• Integration, perseverance key successful vegetation management programs
  • Wildlife habitat improves with herbicide treatment vs. fire: Native species respond when sagebrush is thinned or controlled
  • Public involved in integrated weed control efforts: Cooperative weed management area for 2.3 million acres
  • Hand pulling works best in conjunction with other methods: Hand pulling project gains public involvement in weed control
  • A critical resource preserved: Invasives threaten watershed and wildlife habitat

2004-2005 Winter Newsletter

  • Leafy spurge threatens habitat: Integrated management benefits range, sage grouse
  • Comparative herbicide study in riparian area: Research yields management strategies
  • Yellow toadflax management in forest and wilderness: Forest Service managers throw everything at invasives and never quit
  • Research points to management options: Effect of herbicide treatments on Dalmatian toadflax establishment and spread in burned forest sites
  • Public, private, county, forest cooperation succeeds: Forest Service partners to achieve success

2002 Summer Newsletter

  • Success at educating your constituents keys vegetation management progress
  • Progress returns to Missoula weed management programs: "De-emphasize large public meetings and increase the opportunities for personal interactions"
  • Success is a great motivator: Preserving cultural plants keys weed management acceptance
  • Flathead County: Agencies working together cut weed infested acreage
  • Glacier National Park: Doing nothing means resources will continue to degrade

2002 Winter Newsletter

  • Management restores wildlife habitats impacted by invasives
  • War on weeds: winning it for wildlife
  • Integrated methods control yellow starthistle at Fort Hunter Liggett
  • Bighorn sheep habitat improved with weed control
  • Land users restore Roosevelt Elk range

2002-2003 (East) Winter Newsletter

  • Sounds research, integrated methods, and persistence key these successful programs
  • Park's protocols lead others toward successful management: Shenandoah National Park managers develop effective vegetation control program
  • Sound research aids preservation effort: Managing invasives preserves old growth forest for study and public enjoyment
  • Managing Akebia quinata at the James Madison Landmark Forest: An evaluation of herbicides and the timing of application
  • Cherokee National Forest managers convert fescue grasslands to native grasses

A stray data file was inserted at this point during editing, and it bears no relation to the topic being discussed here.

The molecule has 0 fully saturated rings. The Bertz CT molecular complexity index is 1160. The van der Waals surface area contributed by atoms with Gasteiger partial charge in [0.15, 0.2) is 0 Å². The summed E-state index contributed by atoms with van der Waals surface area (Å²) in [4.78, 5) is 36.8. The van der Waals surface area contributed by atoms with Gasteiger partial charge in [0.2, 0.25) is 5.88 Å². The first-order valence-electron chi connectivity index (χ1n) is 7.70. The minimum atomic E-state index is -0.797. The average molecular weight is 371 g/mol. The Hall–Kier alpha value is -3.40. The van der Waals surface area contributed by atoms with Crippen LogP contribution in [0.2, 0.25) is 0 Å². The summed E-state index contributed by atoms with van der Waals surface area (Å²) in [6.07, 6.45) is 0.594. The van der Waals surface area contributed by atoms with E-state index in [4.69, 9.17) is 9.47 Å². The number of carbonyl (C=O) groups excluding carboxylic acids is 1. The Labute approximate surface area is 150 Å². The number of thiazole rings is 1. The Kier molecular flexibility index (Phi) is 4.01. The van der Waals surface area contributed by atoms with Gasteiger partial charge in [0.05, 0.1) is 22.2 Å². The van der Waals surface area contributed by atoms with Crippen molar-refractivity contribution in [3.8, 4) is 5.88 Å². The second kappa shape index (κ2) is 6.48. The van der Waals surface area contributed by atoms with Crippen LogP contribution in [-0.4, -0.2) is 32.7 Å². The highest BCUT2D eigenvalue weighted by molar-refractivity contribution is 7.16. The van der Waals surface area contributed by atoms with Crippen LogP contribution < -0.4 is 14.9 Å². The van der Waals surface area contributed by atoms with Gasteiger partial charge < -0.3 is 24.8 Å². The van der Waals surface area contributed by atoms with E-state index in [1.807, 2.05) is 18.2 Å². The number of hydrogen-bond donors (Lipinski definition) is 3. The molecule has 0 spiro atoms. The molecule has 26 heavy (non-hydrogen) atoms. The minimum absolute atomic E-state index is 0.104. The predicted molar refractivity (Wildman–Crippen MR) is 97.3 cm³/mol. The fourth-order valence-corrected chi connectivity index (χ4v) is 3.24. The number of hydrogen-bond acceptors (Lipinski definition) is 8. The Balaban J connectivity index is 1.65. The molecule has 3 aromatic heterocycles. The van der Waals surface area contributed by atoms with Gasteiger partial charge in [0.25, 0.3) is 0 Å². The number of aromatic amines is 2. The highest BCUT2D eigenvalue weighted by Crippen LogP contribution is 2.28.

2001 May Newsletter

  • Integrated management costs and efficacy compared
  • Cost and efficacy of spotted knapweed management with integrated methods
  • Yellow starthistle management possible with planning and integrated approach
  • Management practices for long-term yellow starthistle control and enhanced rangeland productivity

2000 December Newsletter

  • Post-fire opportunities key invasive plant management progress and success
  • Protecting relatively uninfested lands: Reducing weed spread following fire
  • Pre-fire planning insured that the railroad fire turned into an invsive species management opportunity
  • Prepare to handle post-fire weed explosure within two years of a fire
  • Range fire opens door to rush skeletonweed inventory and management
  • The effect of Tordon 22K and Transline on establishment of three range grass species
  • Establishing noxious weed demonstration plots
  • Squarrose knapweed control following a wildfire

2000 June Newsletter

  • Wilderness and rough terrain weed management possible
  • Largest wilderness in lower 48 tackles weed problem
  • Horseback sprayers key back country weed control success
  • Simplicity works best in rough terrain
  • Short on horsemanship? Get a llama
  • Will there be 21st-century Einsteins?

2000 Eastern June Newsletter

  • Exotic, invasive plant management information for the eastern U.S.
  • Shenandoah National Park tackles Ailanthus invasion to preserve diversity
  • Evaluation of herbicide tank mixes for low volume basal applications: Managing Ailanthus altissima at Shenandoah National Park
  • Kudzu worth managing for Cherokee National Forest
  • In The Nature Conservancy Marshall Forest Preserve: Escaped ornamentals cause ecological harm in native environment

1998 March Newsletter